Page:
Reciprocating Air Compressors

Reciprocating Air Compressors

Piston (reciprocating) compressors are super-reliable units that are built to last and range from 5HP to 30 HP. Designed for manufacturing environments that require less horsepower.

CFM @ 175 PSI
pressure lubrication
pump rpm
Tank (gal)
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About Our Reciprocating Air Compressors

We sell, install and service high-quality reciprocating (piston-style) air compressors from PneuTech and other national brands, including Ingersoll Rand and Saylor Beall. 

Reciprocating air compressors are an older technology, but they have their advantages. They represent the lowest initial cost. Typically, reciprocating compressors are up to 30HP and designed for no more than 70% duty cycle. They tend to run hotter than rotary screw compressors and are generally less energy efficient. But reciprocating air compressors can still be a great choice with some significant advantages for the right users, including:

  • Lower initial capital investment
  • Simple maintenance
  • Can be run in sheltered outdoor or dirty indoor environments
  • Best for intermittent applications such as manual tools, blow-off, tire inflation, etc. 

These workhorses are generally found in dirty environments, automotive service centers, or applications that demand infrequent air use.

Reciprocating Air Compressors
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How does a reciprocating air compressor work?

A reciprocating air compressor (also known as a piston-type air compressor) uses pistons driven by a crankshaft to compress the air. This technology has been used since the dawn of the industrial revolution to compress air. It is a positive displacement technology, meaning they increase the pressure on air to compress it. “Reciprocating” means to move back and forth; this type of compressor works through the back-and-forth movement of the piston. 

  • In the intake cycle, the piston moves downward through the cylinder. This creates a vacuum between the piston head and the top of the cylinder, which pulls atmospheric air in through the inlet valve. 
  • As the piston moves back upward, the inlet valve closes to trap air in the cylinder. The action of the piston squeezes the air into a smaller volume, raising the pressure and compressing it. 
  • The rising pressure inside the cylinder triggers a discharge spring to open. The compressed air exits through the discharge valve.
  • A reciprocating compressor cycles between “loaded” and “unloaded” time during a complete cycle. The “loaded” portion of the cycle is the time during which the compressor is actively making air. During the “unloaded” portion of the cycle, the compressor is resting.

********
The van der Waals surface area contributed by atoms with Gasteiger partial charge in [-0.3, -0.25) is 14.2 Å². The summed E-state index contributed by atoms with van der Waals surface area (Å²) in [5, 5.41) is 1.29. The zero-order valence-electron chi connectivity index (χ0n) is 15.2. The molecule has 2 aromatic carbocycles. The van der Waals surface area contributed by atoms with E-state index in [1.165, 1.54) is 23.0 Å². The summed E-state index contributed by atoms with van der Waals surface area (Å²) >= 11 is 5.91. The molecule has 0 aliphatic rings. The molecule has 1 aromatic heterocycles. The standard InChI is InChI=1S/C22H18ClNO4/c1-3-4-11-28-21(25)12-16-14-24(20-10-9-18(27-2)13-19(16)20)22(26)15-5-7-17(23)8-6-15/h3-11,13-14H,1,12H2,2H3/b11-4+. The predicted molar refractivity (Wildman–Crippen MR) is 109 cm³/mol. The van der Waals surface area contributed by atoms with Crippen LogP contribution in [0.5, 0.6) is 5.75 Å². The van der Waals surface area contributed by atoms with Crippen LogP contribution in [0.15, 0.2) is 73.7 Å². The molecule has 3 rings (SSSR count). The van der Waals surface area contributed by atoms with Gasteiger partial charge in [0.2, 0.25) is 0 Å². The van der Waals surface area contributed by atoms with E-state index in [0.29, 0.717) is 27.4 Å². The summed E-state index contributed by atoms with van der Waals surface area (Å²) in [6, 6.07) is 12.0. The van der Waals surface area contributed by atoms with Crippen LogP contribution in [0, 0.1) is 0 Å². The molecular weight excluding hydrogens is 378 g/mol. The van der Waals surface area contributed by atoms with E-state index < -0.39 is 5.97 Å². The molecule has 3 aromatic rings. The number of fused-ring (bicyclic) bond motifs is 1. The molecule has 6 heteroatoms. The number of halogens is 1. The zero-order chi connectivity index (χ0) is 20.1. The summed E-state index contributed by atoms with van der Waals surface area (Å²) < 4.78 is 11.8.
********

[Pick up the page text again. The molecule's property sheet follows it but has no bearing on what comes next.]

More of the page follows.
• A reciprocating compressor is not designed to make air continuously. The duty cycle is the portion of time the air compressor is loaded out of a full cycle. Most reciprocating air compressors are designed to operate at a duty cycle of around 30%; some can operate at a duty cycle up to 70%. Be sure your air compressor is operating within its duty cycle to extend its lifespan. 

Learn more about reciprocating air compressors. Talk to a Fluid-Aire Dynamics compressed air expert to find out if a reciprocating air compressor is right for you.

What is a reciprocating air compressor used for?

Piston compressors (also called reciprocating compressors) are the perfect machine for small manufacturing facilities, body shops, and other light industrial applications. This style of air compressor is often found in small garages and even for home DIY applications. Some typical applications are: 

  • Pneumatic power tools
  • Blow-off/cleaning
  • Pneumatic nail guns
  • Sandblasting and sanding
  • Manual spray paint 
  • Cutting and welding equipment 
  • Material finishing

What is the difference between a single-stage and dual-stage reciprocating compressor?

Single-stage reciprocating compressors have one piston to compress the air. Air goes from the piston cylinder to a storage tank. In a dual-stage reciprocating compressor, there is a second piston. After air is compressed in the first cylinder, it enters the second piston cylinder, where it undergoes another round of compression. There may be an intercooler between the two piston stages. After the air completes the second stage of compression, it goes through a cooler and then is sent to the storage tank. 

Most piston-style compressors are single-stage, especially those used for home use or in smaller shops. Single-stage compressors are suitable for pressurizing air up to ~100 PSI, which is adequate for most pneumatic tools and basic shop operations. Dual-stage compressors can produce significantly more power. The dual-stage process allows these compressors to produce more air and produce it on a more continual basis. This makes them more appropriate for larger industrial applications. They are also considerably more expensive to buy and operate. 

A dual stage air compressor is different from a duplex air compressor, which has two individual compressor pumps and motors mounted on a single tank. A duplex air compressor provides 100% back-up power or additional air power for larger jobs.